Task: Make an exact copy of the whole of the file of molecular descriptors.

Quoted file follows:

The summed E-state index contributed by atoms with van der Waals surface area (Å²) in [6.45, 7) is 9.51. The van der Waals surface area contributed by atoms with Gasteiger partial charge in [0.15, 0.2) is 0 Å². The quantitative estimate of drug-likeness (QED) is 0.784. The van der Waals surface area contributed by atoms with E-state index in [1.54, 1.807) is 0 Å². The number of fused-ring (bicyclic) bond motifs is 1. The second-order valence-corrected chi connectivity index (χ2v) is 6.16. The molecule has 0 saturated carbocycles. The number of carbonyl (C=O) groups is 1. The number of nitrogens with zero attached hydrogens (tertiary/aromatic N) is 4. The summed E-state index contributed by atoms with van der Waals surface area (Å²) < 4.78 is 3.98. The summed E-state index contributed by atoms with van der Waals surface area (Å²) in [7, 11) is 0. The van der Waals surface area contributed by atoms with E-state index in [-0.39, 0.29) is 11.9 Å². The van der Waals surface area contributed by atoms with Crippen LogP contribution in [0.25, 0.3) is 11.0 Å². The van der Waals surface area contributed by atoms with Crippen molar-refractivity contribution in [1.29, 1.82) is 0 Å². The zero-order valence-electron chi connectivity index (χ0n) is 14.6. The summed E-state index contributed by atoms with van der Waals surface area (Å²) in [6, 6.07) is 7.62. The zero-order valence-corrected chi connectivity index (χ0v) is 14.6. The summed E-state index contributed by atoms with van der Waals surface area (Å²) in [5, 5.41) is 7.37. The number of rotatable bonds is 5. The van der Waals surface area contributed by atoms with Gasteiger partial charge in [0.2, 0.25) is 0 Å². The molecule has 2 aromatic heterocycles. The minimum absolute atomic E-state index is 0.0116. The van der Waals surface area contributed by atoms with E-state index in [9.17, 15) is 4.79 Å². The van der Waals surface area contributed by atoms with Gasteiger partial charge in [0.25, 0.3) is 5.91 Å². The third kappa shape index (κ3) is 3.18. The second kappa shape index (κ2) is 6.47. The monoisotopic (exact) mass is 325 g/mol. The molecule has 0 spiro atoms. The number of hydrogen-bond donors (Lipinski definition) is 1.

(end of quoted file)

The summed E-state index contributed by atoms with van der Waals surface area (Å²) in [6.45, 7) is 9.51. The van der Waals surface area contributed by atoms with Gasteiger partial charge in [0.15, 0.2) is 0 Å². The quantitative estimate of drug-likeness (QED) is 0.784. The van der Waals surface area contributed by atoms with E-state index in [1.54, 1.807) is 0 Å². The number of fused-ring (bicyclic) bond motifs is 1. The second-order valence-corrected chi connectivity index (χ2v) is 6.16. The molecule has 0 saturated carbocycles. The number of carbonyl (C=O) groups is 1. The number of nitrogens with zero attached hydrogens (tertiary/aromatic N) is 4. The summed E-state index contributed by atoms with van der Waals surface area (Å²) < 4.78 is 3.98. The summed E-state index contributed by atoms with van der Waals surface area (Å²) in [7, 11) is 0. The van der Waals surface area contributed by atoms with E-state index in [-0.39, 0.29) is 11.9 Å². The van der Waals surface area contributed by atoms with Crippen LogP contribution in [0.25, 0.3) is 11.0 Å². The van der Waals surface area contributed by atoms with Crippen molar-refractivity contribution in [1.29, 1.82) is 0 Å². The zero-order valence-electron chi connectivity index (χ0n) is 14.6. The summed E-state index contributed by atoms with van der Waals surface area (Å²) in [6, 6.07) is 7.62. The zero-order valence-corrected chi connectivity index (χ0v) is 14.6. The summed E-state index contributed by atoms with van der Waals surface area (Å²) in [5, 5.41) is 7.37. The number of rotatable bonds is 5. The van der Waals surface area contributed by atoms with Gasteiger partial charge in [0.2, 0.25) is 0 Å². The molecule has 2 aromatic heterocycles. The minimum absolute atomic E-state index is 0.0116. The van der Waals surface area contributed by atoms with E-state index in [9.17, 15) is 4.79 Å². The van der Waals surface area contributed by atoms with Gasteiger partial charge in [0.25, 0.3) is 5.91 Å². The third kappa shape index (κ3) is 3.18. The second kappa shape index (κ2) is 6.47. The monoisotopic (exact) mass is 325 g/mol. The molecule has 0 spiro atoms. The number of hydrogen-bond donors (Lipinski definition) is 1.